PETERBOROUGH, Ont. — “We’re going to get it done,” says Conservative Leader Andrew Scheer as he makes his way through the booths at a longstanding pizza place along the busiest street in the city.

The visit is part of a busy day for the Conservative campaign in this key bellwether riding. His bus rolled into town 10 days after Liberal Leader Justin Trudeau was here rallying his supporters as the fight wages on to win this seat.

For those that believe in the predictive powers of bellwether ridings, where the party that wins this seat ends up winning the election by the end of the night, the race in Peterborough-Kawartha is important and over halfway in to this campaign it still appears too close to call.

You’ve likely seen clips of what some reporters call “whistle-stops” where a leader bounds out of their party logo-adorned bus and into a restaurant or other local business to shake hands, maybe deliver some remarks, or have an orchestrated conversation with voters across a table.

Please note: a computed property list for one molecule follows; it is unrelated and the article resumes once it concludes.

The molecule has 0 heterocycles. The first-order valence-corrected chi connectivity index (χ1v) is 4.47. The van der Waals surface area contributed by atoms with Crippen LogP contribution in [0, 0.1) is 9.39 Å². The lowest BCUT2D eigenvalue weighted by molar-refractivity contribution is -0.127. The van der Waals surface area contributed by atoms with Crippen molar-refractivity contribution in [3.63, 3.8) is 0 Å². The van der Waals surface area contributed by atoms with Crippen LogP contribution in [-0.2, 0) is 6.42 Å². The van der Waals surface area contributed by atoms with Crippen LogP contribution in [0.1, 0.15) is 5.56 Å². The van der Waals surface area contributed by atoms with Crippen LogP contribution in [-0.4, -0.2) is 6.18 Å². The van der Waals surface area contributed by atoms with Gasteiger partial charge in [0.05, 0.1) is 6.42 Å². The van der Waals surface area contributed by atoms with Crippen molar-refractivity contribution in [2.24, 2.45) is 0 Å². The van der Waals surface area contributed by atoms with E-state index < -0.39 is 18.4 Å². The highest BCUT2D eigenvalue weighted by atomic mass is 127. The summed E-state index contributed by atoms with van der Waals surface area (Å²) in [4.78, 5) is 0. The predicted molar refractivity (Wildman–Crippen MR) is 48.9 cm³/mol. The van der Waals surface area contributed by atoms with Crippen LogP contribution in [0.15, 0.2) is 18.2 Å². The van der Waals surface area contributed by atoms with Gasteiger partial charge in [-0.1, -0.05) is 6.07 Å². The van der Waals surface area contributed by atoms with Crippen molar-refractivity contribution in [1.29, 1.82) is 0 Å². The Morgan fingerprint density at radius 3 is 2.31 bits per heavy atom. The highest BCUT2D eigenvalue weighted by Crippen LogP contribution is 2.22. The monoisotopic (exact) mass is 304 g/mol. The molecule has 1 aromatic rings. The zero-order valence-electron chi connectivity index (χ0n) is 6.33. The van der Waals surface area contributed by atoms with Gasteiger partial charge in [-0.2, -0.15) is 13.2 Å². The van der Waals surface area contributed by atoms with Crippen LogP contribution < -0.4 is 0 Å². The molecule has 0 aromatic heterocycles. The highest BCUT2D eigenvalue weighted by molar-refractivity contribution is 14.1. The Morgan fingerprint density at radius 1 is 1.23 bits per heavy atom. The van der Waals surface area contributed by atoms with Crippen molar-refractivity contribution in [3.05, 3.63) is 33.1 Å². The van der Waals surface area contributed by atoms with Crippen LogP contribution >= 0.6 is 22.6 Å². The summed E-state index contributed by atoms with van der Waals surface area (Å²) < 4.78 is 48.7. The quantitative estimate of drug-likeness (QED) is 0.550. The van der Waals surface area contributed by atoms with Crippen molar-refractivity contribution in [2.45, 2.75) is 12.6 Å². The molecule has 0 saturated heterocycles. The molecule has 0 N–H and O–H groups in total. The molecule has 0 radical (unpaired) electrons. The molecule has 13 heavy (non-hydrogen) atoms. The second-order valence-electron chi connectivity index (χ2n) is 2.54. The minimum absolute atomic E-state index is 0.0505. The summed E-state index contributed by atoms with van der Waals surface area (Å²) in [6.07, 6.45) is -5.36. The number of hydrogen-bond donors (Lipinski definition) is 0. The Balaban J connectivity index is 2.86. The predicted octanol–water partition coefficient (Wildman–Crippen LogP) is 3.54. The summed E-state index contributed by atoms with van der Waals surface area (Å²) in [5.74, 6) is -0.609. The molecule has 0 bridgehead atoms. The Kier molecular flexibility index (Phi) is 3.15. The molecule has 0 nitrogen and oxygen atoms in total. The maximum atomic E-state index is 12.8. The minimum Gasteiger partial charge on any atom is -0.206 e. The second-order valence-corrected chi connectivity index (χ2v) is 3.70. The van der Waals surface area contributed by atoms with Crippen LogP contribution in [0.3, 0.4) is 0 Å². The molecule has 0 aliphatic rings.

But what is it like when political leaders touch down here in an effort to lock in votes? travelled to Peterborough to get a sense of that.

The first stop of day 25 of the federal election campaign was not a Conservative campaign event, rather it was to participate in the opening of a massive Buddhist temple in a rural area down the road from a popular ski hill in the neighbouring riding of Haliburton-Kawartha Lakes-Brock. An uncommon move by the Scheer campaign, but this event was in a riding currently held by incumbent Conservative candidate Jamie Schmale. While it neighbours the long-time Peterborough bellwether, this riding isn’t one.

It was the opening of what local media have reported is a $80-million development, sprawling acres, and built by the Buddhist Association of Canada. While the grounds were still a work in progress, several enormous statues could be seen dotting the landscape from atop the tall hill where the ceremonies were taking place.

Travelling media and the Conservative campaign team were surprised by what ended up being an enormous crowd, with busses full of people, here from across Canada and beyond for the consecration ceremony for the “Tang-dynasty style” Buddhist temple, the largest in North America.

The first word in this reporter’s notebook was “chaos.”